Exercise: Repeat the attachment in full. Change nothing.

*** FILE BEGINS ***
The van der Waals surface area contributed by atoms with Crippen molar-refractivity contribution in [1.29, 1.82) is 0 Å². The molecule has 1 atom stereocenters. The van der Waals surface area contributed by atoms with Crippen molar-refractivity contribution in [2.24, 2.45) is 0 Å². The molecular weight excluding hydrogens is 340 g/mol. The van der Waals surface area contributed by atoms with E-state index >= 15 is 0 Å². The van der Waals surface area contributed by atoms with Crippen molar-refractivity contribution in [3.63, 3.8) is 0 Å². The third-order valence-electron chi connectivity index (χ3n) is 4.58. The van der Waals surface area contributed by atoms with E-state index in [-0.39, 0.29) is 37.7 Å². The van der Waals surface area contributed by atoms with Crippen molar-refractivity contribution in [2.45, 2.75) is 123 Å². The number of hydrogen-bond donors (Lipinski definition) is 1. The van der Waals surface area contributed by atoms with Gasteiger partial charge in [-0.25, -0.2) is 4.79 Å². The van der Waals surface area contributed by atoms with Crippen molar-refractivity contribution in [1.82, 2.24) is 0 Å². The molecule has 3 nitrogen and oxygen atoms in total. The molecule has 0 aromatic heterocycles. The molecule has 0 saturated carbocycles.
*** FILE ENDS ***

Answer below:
The van der Waals surface area contributed by atoms with Crippen molar-refractivity contribution in [1.29, 1.82) is 0 Å². The molecule has 1 atom stereocenters. The van der Waals surface area contributed by atoms with Crippen molar-refractivity contribution in [2.24, 2.45) is 0 Å². The molecular weight excluding hydrogens is 340 g/mol. The van der Waals surface area contributed by atoms with E-state index >= 15 is 0 Å². The van der Waals surface area contributed by atoms with Crippen molar-refractivity contribution in [3.63, 3.8) is 0 Å². The third-order valence-electron chi connectivity index (χ3n) is 4.58. The van der Waals surface area contributed by atoms with E-state index in [-0.39, 0.29) is 37.7 Å². The van der Waals surface area contributed by atoms with Crippen molar-refractivity contribution in [2.45, 2.75) is 123 Å². The number of hydrogen-bond donors (Lipinski definition) is 1. The van der Waals surface area contributed by atoms with Gasteiger partial charge in [-0.25, -0.2) is 4.79 Å². The van der Waals surface area contributed by atoms with Crippen molar-refractivity contribution in [1.82, 2.24) is 0 Å². The molecule has 3 nitrogen and oxygen atoms in total. The molecule has 0 aromatic heterocycles. The molecule has 0 saturated carbocycles.